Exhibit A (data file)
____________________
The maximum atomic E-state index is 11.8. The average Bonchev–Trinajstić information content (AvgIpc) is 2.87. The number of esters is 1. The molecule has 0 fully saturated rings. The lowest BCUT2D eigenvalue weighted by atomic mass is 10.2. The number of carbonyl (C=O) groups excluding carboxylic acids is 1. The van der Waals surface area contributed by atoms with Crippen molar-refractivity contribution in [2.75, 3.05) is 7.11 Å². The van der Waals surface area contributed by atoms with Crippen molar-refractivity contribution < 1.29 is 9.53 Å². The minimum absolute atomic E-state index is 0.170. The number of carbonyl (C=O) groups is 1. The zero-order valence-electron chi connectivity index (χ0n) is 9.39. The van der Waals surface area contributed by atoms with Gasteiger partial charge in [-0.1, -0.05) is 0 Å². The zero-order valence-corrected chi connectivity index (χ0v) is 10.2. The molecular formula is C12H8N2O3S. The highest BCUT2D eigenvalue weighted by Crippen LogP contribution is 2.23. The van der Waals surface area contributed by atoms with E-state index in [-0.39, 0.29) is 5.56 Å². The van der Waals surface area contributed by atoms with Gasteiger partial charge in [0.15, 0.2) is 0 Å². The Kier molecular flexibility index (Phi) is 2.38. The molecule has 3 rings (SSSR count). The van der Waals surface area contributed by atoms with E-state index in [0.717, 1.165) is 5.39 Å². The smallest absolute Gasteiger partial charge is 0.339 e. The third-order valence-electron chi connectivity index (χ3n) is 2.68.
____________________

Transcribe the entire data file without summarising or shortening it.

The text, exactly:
The maximum atomic E-state index is 11.8. The average Bonchev–Trinajstić information content (AvgIpc) is 2.87. The number of esters is 1. The molecule has 0 fully saturated rings. The lowest BCUT2D eigenvalue weighted by atomic mass is 10.2. The number of carbonyl (C=O) groups excluding carboxylic acids is 1. The van der Waals surface area contributed by atoms with Crippen molar-refractivity contribution in [2.75, 3.05) is 7.11 Å². The van der Waals surface area contributed by atoms with Crippen molar-refractivity contribution < 1.29 is 9.53 Å². The minimum absolute atomic E-state index is 0.170. The number of carbonyl (C=O) groups is 1. The zero-order valence-electron chi connectivity index (χ0n) is 9.39. The van der Waals surface area contributed by atoms with Gasteiger partial charge in [-0.1, -0.05) is 0 Å². The zero-order valence-corrected chi connectivity index (χ0v) is 10.2. The molecular formula is C12H8N2O3S. The highest BCUT2D eigenvalue weighted by Crippen LogP contribution is 2.23. The van der Waals surface area contributed by atoms with E-state index in [-0.39, 0.29) is 5.56 Å². The van der Waals surface area contributed by atoms with Gasteiger partial charge in [0.15, 0.2) is 0 Å². The Kier molecular flexibility index (Phi) is 2.38. The molecule has 3 rings (SSSR count). The van der Waals surface area contributed by atoms with E-state index in [0.717, 1.165) is 5.39 Å². The smallest absolute Gasteiger partial charge is 0.339 e. The third-order valence-electron chi connectivity index (χ3n) is 2.68.